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Architecture, Principle, and Culture: The Universal Value for Which Stanford Stands

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Stanford University is a private research university located in Stanford, CA at geographical coordinates 37.43° N, 122.17° W. Erected in 1891 in memory of the founders’ son, Leland Stanford Junior, The Stanford University campus combines Romanesque, neoclassic and Mission Revival architectural styles on its buildings, with red tile roofs, sandstone walls, and beautiful aesthetic decorative details. Its architectural landmarks, for example, the Main Quad and Memorial Church, are representative of many eras of culture and technological advancement in the United States. Its physical and symbolic aspects make it a universally valuable site like no other.
Stanford University is a site of outstanding universal value because of its architecture, which is representative of many eras of historic technological innovation physically as well as symbolically. Stanford’s Main Quad is a brilliant exhibit of architecture that reveals influences from important eras in European architecture yet maintains a Romanesque, mission revival theme that is also prevalent throughout campus. In addition to this, Stanford maintains a commitment to academic advancement and excellence. A place of such physical and intellectual prowess merits outstanding universal value. The campus meets criteria (i), (ii), and (iv): its architecture is representative of creative human genius, is a testimony to the cultural tradition of the United States, and illustrates significant states in human history in the United States, while its intangible aspects exhibits an interchange of human values over the span of more than a century. Both its authenticity and integrity are attributed to the fact that the campus maintains a culture representative of the entire World. Stanford is...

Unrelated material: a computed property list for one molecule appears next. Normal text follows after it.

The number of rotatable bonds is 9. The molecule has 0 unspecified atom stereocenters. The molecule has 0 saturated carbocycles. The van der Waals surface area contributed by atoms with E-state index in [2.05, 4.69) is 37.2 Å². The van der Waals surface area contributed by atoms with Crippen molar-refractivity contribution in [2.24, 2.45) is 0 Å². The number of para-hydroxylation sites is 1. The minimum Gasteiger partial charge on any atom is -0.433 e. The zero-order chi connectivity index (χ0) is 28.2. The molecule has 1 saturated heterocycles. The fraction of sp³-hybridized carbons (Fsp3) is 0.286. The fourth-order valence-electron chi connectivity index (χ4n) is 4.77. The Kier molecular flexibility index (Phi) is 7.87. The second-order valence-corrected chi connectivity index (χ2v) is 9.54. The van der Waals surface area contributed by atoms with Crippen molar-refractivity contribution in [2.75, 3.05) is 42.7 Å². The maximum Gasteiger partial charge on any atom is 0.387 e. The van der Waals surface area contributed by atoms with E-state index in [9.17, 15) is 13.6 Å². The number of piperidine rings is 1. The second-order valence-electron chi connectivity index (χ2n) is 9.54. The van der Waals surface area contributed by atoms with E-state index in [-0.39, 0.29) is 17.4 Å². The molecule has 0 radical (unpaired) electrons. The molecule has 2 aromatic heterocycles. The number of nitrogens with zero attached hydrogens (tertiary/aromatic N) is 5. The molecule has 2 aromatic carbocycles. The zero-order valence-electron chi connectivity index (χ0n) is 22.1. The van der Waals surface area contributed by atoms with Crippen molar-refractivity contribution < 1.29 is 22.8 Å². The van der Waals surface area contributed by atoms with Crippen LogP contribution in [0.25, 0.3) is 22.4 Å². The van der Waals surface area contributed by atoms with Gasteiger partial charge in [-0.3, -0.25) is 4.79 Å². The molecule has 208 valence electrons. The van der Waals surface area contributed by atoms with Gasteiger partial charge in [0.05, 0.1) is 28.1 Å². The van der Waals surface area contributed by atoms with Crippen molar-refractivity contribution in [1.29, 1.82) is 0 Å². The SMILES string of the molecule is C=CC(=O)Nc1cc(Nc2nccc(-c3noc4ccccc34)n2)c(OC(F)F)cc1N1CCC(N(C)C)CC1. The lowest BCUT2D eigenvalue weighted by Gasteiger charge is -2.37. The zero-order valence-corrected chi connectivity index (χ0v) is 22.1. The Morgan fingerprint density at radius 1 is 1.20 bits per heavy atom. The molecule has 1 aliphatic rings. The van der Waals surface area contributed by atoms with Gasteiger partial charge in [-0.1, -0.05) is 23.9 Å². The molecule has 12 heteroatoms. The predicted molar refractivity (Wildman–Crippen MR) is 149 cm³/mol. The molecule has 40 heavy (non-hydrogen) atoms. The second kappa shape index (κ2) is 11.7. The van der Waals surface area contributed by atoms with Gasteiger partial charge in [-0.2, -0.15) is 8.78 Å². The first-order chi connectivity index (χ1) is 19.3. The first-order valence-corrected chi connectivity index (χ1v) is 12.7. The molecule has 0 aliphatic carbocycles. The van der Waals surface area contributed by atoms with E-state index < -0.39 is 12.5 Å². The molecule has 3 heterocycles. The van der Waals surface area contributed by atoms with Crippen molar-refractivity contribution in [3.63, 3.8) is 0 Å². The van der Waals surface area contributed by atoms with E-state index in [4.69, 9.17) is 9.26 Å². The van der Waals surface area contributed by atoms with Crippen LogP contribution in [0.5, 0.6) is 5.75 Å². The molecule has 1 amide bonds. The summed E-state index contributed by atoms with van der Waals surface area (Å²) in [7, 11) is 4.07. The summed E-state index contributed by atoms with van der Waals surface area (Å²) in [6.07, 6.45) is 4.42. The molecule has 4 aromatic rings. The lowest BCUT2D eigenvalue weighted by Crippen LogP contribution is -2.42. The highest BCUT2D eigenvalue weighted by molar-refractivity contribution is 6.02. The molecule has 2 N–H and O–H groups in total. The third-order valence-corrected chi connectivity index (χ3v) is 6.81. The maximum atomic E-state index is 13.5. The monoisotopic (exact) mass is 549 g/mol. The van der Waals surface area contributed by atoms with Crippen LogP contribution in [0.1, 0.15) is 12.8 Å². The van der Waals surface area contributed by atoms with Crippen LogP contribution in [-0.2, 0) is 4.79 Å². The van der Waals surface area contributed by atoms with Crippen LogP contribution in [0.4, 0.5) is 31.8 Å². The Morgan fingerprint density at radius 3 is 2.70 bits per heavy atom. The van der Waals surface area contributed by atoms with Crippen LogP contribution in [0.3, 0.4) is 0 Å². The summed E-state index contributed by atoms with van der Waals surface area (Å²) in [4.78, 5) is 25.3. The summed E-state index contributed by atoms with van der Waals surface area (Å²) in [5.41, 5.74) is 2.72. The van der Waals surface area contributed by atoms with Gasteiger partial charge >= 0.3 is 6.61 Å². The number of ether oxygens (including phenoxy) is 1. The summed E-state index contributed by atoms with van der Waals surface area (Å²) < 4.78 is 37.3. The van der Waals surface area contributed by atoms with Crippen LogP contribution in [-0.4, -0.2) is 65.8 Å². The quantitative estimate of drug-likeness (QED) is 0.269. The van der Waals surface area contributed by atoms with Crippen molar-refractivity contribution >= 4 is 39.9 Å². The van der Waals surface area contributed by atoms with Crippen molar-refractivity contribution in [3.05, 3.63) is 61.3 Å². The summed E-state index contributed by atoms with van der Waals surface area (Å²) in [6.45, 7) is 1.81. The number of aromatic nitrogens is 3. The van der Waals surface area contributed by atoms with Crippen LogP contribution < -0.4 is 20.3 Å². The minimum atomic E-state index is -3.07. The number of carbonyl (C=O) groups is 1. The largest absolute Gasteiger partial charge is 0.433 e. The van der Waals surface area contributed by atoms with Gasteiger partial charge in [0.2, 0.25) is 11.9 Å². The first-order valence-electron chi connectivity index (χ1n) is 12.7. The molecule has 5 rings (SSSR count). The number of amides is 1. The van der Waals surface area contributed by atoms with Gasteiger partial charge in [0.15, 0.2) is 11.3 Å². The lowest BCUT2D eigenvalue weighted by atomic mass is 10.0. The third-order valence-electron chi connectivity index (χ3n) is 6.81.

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...f sites such as these, we may lose the opportunity for preservation altogether in the future. We need to preserve the Stanford campus now in order to protect the legacy for which it stands.



Works Cited
"Canterbury Cathedral, St Augustine's Abbey, and St Martin's Church." UNESCO World Heritage Centre. UNESCO. Web. 31 Jan. 2012. .
The Founding Grant; with Amendments, Legislation, and Court Decrees. [Stanford, Calif.]: Stanford University, 1971. Web. .
Joncas, Richard, David J. Neuman, and Paul Venable. Turner. Stanford University. New York: Princeton Architectural, 2006. Print.
"Monticello and the University of Virginia in Charlottesville." UNESCO World Heritage Centre. UNESCO. Web. 31 Jan. 2012. .


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